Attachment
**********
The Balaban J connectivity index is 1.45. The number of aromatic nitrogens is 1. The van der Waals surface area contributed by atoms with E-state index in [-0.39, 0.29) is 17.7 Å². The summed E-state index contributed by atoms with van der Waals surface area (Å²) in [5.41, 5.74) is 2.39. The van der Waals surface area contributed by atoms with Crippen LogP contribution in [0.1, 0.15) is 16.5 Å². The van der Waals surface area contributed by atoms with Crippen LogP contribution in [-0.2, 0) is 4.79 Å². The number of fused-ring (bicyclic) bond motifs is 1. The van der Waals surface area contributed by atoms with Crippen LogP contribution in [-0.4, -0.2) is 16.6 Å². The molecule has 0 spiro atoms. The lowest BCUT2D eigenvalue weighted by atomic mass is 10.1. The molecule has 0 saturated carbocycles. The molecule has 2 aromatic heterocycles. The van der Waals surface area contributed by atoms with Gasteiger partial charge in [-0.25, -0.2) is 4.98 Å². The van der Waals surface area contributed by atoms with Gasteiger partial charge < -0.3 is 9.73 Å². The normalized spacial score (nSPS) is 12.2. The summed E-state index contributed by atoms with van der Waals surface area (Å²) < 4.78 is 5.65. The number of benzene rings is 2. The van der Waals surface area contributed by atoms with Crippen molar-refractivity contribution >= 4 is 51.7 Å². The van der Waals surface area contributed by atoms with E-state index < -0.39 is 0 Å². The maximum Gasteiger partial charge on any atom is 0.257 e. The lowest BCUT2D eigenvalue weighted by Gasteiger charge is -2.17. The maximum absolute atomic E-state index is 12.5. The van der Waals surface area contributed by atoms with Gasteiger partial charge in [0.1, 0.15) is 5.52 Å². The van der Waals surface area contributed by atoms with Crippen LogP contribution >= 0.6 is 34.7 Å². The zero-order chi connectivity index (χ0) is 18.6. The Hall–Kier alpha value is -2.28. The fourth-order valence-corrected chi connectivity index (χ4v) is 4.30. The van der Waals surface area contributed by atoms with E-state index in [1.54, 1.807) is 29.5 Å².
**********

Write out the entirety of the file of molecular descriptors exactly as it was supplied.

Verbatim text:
The Balaban J connectivity index is 1.45. The number of aromatic nitrogens is 1. The van der Waals surface area contributed by atoms with E-state index in [-0.39, 0.29) is 17.7 Å². The summed E-state index contributed by atoms with van der Waals surface area (Å²) in [5.41, 5.74) is 2.39. The van der Waals surface area contributed by atoms with Crippen LogP contribution in [0.1, 0.15) is 16.5 Å². The van der Waals surface area contributed by atoms with Crippen LogP contribution in [-0.2, 0) is 4.79 Å². The number of fused-ring (bicyclic) bond motifs is 1. The van der Waals surface area contributed by atoms with Crippen LogP contribution in [-0.4, -0.2) is 16.6 Å². The molecule has 0 spiro atoms. The lowest BCUT2D eigenvalue weighted by atomic mass is 10.1. The molecule has 0 saturated carbocycles. The molecule has 2 aromatic heterocycles. The van der Waals surface area contributed by atoms with Gasteiger partial charge in [-0.25, -0.2) is 4.98 Å². The van der Waals surface area contributed by atoms with Gasteiger partial charge < -0.3 is 9.73 Å². The normalized spacial score (nSPS) is 12.2. The summed E-state index contributed by atoms with van der Waals surface area (Å²) < 4.78 is 5.65. The number of benzene rings is 2. The van der Waals surface area contributed by atoms with Crippen molar-refractivity contribution >= 4 is 51.7 Å². The van der Waals surface area contributed by atoms with E-state index < -0.39 is 0 Å². The maximum Gasteiger partial charge on any atom is 0.257 e. The lowest BCUT2D eigenvalue weighted by Gasteiger charge is -2.17. The maximum absolute atomic E-state index is 12.5. The van der Waals surface area contributed by atoms with Gasteiger partial charge in [0.1, 0.15) is 5.52 Å². The van der Waals surface area contributed by atoms with Crippen LogP contribution >= 0.6 is 34.7 Å². The zero-order chi connectivity index (χ0) is 18.6. The Hall–Kier alpha value is -2.28. The fourth-order valence-corrected chi connectivity index (χ4v) is 4.30. The van der Waals surface area contributed by atoms with E-state index in [1.54, 1.807) is 29.5 Å².